Defective ethylene signaling appears to alter the balance between biosynthesis and catabolism of IAA in favor of catabolism; one of the most striking effects of the etr1-2 mutation was manifested in a marked accumulation of IAAsp in etr1-2 seeds during germination, which reached a maximum of almost 500 ng g−1 DW and remained high at a time when most seeds completed germination (Figure 7). The conjugates of IAA appear to be involved in a variety of hormonally related processes such as: transport of IAA within the plant, the storage and subsequent reuse of IAA, protection of IAA from enzymatic degradation, as components of a homeostatic mechanism for the control of IAA levels and as an entry route into the subsequent catabolism of IAA (reviewed in Bartel, 1997). Certain conjugates, such as IAAsp, can be intermediates in IAA destruction as a precursor to the irreversible catabolic oxidation of IAA (Normanly, 1997); therefore accumulation of IAAsp suggests that degradation of IAA is favored during germination. IAAsp levels exhibit a further increase in etr1-2 seeds (e.g. at d2 in germination conditions) suggesting that further metabolism of IAAsp is rate limiting during germination/early post-germinative growth of etr1-2 seeds. The wild-type ETR1 gene therefore appears to generally suppress IAA accumulation, at least in part by increasing conjugation to IAAsp and favoring further catabolism of the conjugate. However, other interpretations cannot be ruled out. For example, other conjugates and catabolites are present in Arabidopsis seeds that we did not measure (Tam et al., 2000). Ethylene signaling might determine the metabolic route in favor of IAAsp formation, but not necessarily alter the amount of IAA that is synthesized.

Cytokinin metabolism

The cytokinin profiles of etr1-2 and wild-type seeds differed considerably. In wild-type seed, ZR was the most abundant cytokinin except in dry seed (in which 2iP was highest) and in seeds that were completing germination (Figure 10a). In the latter case, a striking accumulation of Z-O-Glu was apparent (increasing from <10 ng g−1 DW at 18 h to almost 150 ng g−1 DW at 48 h) together with substantial increases in ZR and IPA. These results suggest that an increase in cytokinin metabolism is associated with the completion of germination and the initiation of post-germinative growth. O-glucosylated cytokinins are resistant to the cleavage of the N6-side chain by cytokinin oxidases; these compounds are considered to be stable storage forms that play an important role in balancing cytokinin levels (Haberer and Kieber, 2002). Z-O-Glu is a stored form of inactive cytokinin that can be re-mobilized to the active aglycone by β-glucosidase action (Mok and Mok, 2001). Therefore, the accumulation of Z-O-Glu suggests a requirement for production of an inactive form of zeatin that can be re-mobilized for post-germination growth.

In all etr1-2 samples Z-O-Glu was the predominant cytokinin, which was present in large quantities (amounts ranging from 50 to 200 ng g−1 DW). Amounts of other, biologically active cytokinins were lower than in wild-type. These observations suggest that defective ethylene signaling resulted in increased zeatin conjugation with a consequent depletion of the biologically active cytokinins (2iP and ZR) normally detected in seed. This was particularly striking during germination when a general increase in cytokinins occurred in wild-type. Therefore, one of the effects of ethylene in wild-type seeds may be to suppress cytokinin metabolism through zeatin O-glucosylation allowing greater accumulation of biologically active hormones. Communication between ethylene and cytokinin signaling through a phosphorelay signaling pathway has been suggested (Hutchison and Kieber, 2002).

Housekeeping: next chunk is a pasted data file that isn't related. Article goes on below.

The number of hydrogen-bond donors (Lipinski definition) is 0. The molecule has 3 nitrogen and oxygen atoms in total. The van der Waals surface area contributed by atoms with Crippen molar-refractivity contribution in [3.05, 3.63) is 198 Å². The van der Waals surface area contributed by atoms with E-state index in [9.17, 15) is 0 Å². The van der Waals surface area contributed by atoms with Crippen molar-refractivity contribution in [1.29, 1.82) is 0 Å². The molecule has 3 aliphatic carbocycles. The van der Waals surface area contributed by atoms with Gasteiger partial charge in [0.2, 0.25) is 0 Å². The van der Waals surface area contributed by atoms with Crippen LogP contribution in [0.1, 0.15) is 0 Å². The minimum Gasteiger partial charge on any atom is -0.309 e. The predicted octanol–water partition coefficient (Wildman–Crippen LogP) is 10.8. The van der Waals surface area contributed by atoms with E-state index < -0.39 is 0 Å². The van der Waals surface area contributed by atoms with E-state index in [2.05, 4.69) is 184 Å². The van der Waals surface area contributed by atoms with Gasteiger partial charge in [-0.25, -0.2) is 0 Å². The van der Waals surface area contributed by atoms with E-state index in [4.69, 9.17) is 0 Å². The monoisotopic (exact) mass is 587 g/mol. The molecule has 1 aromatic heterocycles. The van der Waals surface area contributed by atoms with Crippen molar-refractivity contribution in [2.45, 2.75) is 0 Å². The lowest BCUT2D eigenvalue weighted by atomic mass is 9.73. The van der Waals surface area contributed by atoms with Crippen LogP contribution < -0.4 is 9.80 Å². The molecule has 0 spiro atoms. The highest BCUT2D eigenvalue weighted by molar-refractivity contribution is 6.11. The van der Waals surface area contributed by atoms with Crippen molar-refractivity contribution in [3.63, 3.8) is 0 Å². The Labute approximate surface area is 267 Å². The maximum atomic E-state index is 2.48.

Gibberellin metabolism

Although 126 GAs have been identified in higher plants, fungi and bacteria, only a small number are biologically active (e.g. GA1, GA3, GA4 and GA7) (Hedden and Phillips, 2000; Olszewski et al., 2002). Many of the other GAs are biosynthetic intermediates or catabolites of bioactive GAs. Only GA4 was detected in dry seed of wild-type and its levels decreased after imbibition (Figures 11a and 12a). After moist-chilling, seeds that were competent to germinate transiently produced GA1 in addition to GA4 (Figure 13a). There is a well-known association of GAs with seed germination and the effects of GAs are antagonistic to those of ABA (Bentsink and Koornneef, 2002; reviewed in Finkelstein and Rock, 2002; Finkelstein et al., 2002). However, there was no significant net increase in GAs during moist-chilling or germination. The amounts of GAs were generally maintained in germinating and germinated wild-type seeds at approximately 7–12 ng g−1 DW. Surprisingly, dormant etr1-2 seed contained higher amounts of GA4 in addition to GA1 and GA7. All of the GAs decreased upon imbibition in warm-imbibed or moist-chilled seeds (Figures 11b and 12b). Germination and early post-germinative growth of etr1-2 seeds were accompanied by a marked accumulation of GA1; the accumulation of GA1 was greater in magnitude and was extended over a longer period of time, perhaps as a consequence of the slower rate of germination of etr1-2 seeds as compared with wild-type seeds. The production of GA1 during germination may be enabled by changes elicited during moist-chilling. Such is the case in hazel seeds (Corylus avellana) – where chilling has a marked effect on the capacity for GA biosynthesis. GA production (substantial increases in GA1 and GA9) does not take place during moist-chilling itself, but only when the chilled seed subsequently experiences higher (germination) temperatures (Williams et al., 1974). The generally elevated level of GAs in etr1-2 seed suggests that ethylene normally acts to suppress GA production. There is previous evidence for an inter-dependence of GA and ethylene metabolism, for example, Ogawa et al. (2003) reported the upregulation of ethylene biosynthesis genes, as well as the ERS1 ethylene receptor gene, by exogenous GA4 in imbibed Arabidopsis seeds. Therefore, a feedback regulatory loop may exist in which GA stimulates ethylene production, and ethylene represses GA production.